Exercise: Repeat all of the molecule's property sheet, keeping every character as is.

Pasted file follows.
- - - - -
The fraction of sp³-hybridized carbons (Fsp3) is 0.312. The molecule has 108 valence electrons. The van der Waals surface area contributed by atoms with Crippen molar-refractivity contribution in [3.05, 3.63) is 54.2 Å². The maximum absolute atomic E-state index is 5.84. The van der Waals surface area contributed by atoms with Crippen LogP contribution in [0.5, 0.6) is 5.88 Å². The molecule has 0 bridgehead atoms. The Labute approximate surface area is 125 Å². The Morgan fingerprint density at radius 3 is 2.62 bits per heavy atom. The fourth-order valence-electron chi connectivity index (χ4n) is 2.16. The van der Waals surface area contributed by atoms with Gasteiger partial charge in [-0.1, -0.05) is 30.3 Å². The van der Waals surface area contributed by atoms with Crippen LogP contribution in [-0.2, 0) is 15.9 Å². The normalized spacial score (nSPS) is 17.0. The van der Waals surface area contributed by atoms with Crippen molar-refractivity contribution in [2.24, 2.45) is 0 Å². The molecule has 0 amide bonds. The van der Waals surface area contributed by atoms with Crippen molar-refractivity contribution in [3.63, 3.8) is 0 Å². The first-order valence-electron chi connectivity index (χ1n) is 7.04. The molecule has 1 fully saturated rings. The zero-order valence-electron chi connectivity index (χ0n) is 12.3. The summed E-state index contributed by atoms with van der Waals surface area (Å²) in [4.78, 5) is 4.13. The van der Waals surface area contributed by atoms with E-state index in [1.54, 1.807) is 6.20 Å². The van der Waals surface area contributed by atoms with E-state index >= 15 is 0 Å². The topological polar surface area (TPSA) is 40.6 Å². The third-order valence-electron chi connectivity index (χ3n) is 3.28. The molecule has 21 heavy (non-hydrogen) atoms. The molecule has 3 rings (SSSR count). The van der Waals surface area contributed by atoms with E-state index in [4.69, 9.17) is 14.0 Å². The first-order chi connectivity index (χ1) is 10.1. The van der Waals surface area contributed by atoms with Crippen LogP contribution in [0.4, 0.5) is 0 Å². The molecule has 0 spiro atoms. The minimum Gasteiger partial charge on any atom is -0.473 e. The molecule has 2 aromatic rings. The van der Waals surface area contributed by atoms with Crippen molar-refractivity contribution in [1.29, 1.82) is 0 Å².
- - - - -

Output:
The fraction of sp³-hybridized carbons (Fsp3) is 0.312. The molecule has 108 valence electrons. The van der Waals surface area contributed by atoms with Crippen molar-refractivity contribution in [3.05, 3.63) is 54.2 Å². The maximum absolute atomic E-state index is 5.84. The van der Waals surface area contributed by atoms with Crippen LogP contribution in [0.5, 0.6) is 5.88 Å². The molecule has 0 bridgehead atoms. The Labute approximate surface area is 125 Å². The Morgan fingerprint density at radius 3 is 2.62 bits per heavy atom. The fourth-order valence-electron chi connectivity index (χ4n) is 2.16. The van der Waals surface area contributed by atoms with Gasteiger partial charge in [-0.1, -0.05) is 30.3 Å². The van der Waals surface area contributed by atoms with Crippen LogP contribution in [-0.2, 0) is 15.9 Å². The normalized spacial score (nSPS) is 17.0. The van der Waals surface area contributed by atoms with Crippen molar-refractivity contribution in [2.24, 2.45) is 0 Å². The molecule has 0 amide bonds. The van der Waals surface area contributed by atoms with Crippen molar-refractivity contribution in [3.63, 3.8) is 0 Å². The first-order valence-electron chi connectivity index (χ1n) is 7.04. The molecule has 1 fully saturated rings. The zero-order valence-electron chi connectivity index (χ0n) is 12.3. The summed E-state index contributed by atoms with van der Waals surface area (Å²) in [4.78, 5) is 4.13. The van der Waals surface area contributed by atoms with E-state index in [1.54, 1.807) is 6.20 Å². The van der Waals surface area contributed by atoms with E-state index >= 15 is 0 Å². The topological polar surface area (TPSA) is 40.6 Å². The third-order valence-electron chi connectivity index (χ3n) is 3.28. The molecule has 21 heavy (non-hydrogen) atoms. The molecule has 3 rings (SSSR count). The van der Waals surface area contributed by atoms with E-state index in [4.69, 9.17) is 14.0 Å². The first-order chi connectivity index (χ1) is 10.1. The van der Waals surface area contributed by atoms with Crippen LogP contribution in [0.4, 0.5) is 0 Å². The molecule has 0 spiro atoms. The minimum Gasteiger partial charge on any atom is -0.473 e. The molecule has 2 aromatic rings. The van der Waals surface area contributed by atoms with Crippen molar-refractivity contribution in [1.29, 1.82) is 0 Å².